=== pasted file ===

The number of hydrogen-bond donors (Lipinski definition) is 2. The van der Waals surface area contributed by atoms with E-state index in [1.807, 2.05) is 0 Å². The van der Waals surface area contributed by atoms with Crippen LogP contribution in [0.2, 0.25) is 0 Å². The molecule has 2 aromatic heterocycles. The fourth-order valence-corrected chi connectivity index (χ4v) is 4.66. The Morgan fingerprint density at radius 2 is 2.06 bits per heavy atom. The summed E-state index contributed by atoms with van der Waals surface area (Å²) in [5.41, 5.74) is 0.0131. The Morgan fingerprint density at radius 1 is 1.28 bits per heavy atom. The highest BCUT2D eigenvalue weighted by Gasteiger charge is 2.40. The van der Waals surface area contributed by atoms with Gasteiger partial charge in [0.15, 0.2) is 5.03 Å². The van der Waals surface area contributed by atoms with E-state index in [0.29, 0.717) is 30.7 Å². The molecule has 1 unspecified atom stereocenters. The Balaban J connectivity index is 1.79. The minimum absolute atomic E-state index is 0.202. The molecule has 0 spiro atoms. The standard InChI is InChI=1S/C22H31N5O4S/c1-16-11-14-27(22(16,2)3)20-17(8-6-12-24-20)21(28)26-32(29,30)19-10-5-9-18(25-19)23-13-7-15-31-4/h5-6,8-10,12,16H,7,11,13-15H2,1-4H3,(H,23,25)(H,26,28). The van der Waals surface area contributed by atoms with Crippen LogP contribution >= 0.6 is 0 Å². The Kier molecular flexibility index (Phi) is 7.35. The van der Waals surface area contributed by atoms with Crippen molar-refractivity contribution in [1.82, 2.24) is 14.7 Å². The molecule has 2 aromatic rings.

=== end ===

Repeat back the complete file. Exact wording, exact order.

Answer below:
The number of hydrogen-bond donors (Lipinski definition) is 2. The van der Waals surface area contributed by atoms with E-state index in [1.807, 2.05) is 0 Å². The van der Waals surface area contributed by atoms with Crippen LogP contribution in [0.2, 0.25) is 0 Å². The molecule has 2 aromatic heterocycles. The fourth-order valence-corrected chi connectivity index (χ4v) is 4.66. The Morgan fingerprint density at radius 2 is 2.06 bits per heavy atom. The summed E-state index contributed by atoms with van der Waals surface area (Å²) in [5.41, 5.74) is 0.0131. The Morgan fingerprint density at radius 1 is 1.28 bits per heavy atom. The highest BCUT2D eigenvalue weighted by Gasteiger charge is 2.40. The van der Waals surface area contributed by atoms with Gasteiger partial charge in [0.15, 0.2) is 5.03 Å². The van der Waals surface area contributed by atoms with E-state index in [0.29, 0.717) is 30.7 Å². The molecule has 1 unspecified atom stereocenters. The Balaban J connectivity index is 1.79. The minimum absolute atomic E-state index is 0.202. The molecule has 0 spiro atoms. The standard InChI is InChI=1S/C22H31N5O4S/c1-16-11-14-27(22(16,2)3)20-17(8-6-12-24-20)21(28)26-32(29,30)19-10-5-9-18(25-19)23-13-7-15-31-4/h5-6,8-10,12,16H,7,11,13-15H2,1-4H3,(H,23,25)(H,26,28). The van der Waals surface area contributed by atoms with Crippen LogP contribution >= 0.6 is 0 Å². The Kier molecular flexibility index (Phi) is 7.35. The van der Waals surface area contributed by atoms with Crippen molar-refractivity contribution in [1.82, 2.24) is 14.7 Å². The molecule has 2 aromatic rings.